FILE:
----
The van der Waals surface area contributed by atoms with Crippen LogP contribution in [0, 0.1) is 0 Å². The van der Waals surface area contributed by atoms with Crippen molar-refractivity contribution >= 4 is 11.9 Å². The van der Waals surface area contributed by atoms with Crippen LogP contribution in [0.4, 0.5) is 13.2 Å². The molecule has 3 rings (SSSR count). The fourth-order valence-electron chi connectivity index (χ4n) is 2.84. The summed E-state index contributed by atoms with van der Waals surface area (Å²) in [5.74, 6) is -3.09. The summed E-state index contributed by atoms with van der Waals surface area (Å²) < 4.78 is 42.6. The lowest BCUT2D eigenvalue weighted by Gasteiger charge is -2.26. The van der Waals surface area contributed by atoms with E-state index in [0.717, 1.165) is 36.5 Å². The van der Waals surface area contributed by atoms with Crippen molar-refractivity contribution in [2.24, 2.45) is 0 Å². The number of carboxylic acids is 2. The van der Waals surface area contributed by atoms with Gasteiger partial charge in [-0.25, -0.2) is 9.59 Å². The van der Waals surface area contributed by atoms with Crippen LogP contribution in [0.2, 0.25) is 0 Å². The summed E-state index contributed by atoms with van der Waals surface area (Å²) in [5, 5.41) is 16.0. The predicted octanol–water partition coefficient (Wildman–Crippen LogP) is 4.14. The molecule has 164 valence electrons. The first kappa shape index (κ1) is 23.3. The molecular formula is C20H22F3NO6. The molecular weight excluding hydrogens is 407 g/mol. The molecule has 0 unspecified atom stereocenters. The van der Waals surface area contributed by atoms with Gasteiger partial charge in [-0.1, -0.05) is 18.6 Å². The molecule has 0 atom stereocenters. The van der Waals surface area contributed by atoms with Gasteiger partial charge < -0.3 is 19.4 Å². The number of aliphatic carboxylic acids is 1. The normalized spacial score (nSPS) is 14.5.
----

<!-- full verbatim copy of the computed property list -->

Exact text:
The van der Waals surface area contributed by atoms with Crippen LogP contribution in [0, 0.1) is 0 Å². The van der Waals surface area contributed by atoms with Crippen molar-refractivity contribution >= 4 is 11.9 Å². The van der Waals surface area contributed by atoms with Crippen LogP contribution in [0.4, 0.5) is 13.2 Å². The molecule has 3 rings (SSSR count). The fourth-order valence-electron chi connectivity index (χ4n) is 2.84. The summed E-state index contributed by atoms with van der Waals surface area (Å²) in [5.74, 6) is -3.09. The summed E-state index contributed by atoms with van der Waals surface area (Å²) < 4.78 is 42.6. The lowest BCUT2D eigenvalue weighted by Gasteiger charge is -2.26. The van der Waals surface area contributed by atoms with E-state index in [0.717, 1.165) is 36.5 Å². The van der Waals surface area contributed by atoms with Crippen molar-refractivity contribution in [2.24, 2.45) is 0 Å². The number of carboxylic acids is 2. The van der Waals surface area contributed by atoms with Gasteiger partial charge in [-0.25, -0.2) is 9.59 Å². The van der Waals surface area contributed by atoms with Crippen LogP contribution in [0.2, 0.25) is 0 Å². The summed E-state index contributed by atoms with van der Waals surface area (Å²) in [5, 5.41) is 16.0. The predicted octanol–water partition coefficient (Wildman–Crippen LogP) is 4.14. The molecule has 164 valence electrons. The first kappa shape index (κ1) is 23.3. The molecular formula is C20H22F3NO6. The molecular weight excluding hydrogens is 407 g/mol. The molecule has 0 unspecified atom stereocenters. The van der Waals surface area contributed by atoms with Gasteiger partial charge in [-0.1, -0.05) is 18.6 Å². The molecule has 0 atom stereocenters. The van der Waals surface area contributed by atoms with Gasteiger partial charge < -0.3 is 19.4 Å². The number of aliphatic carboxylic acids is 1. The normalized spacial score (nSPS) is 14.5.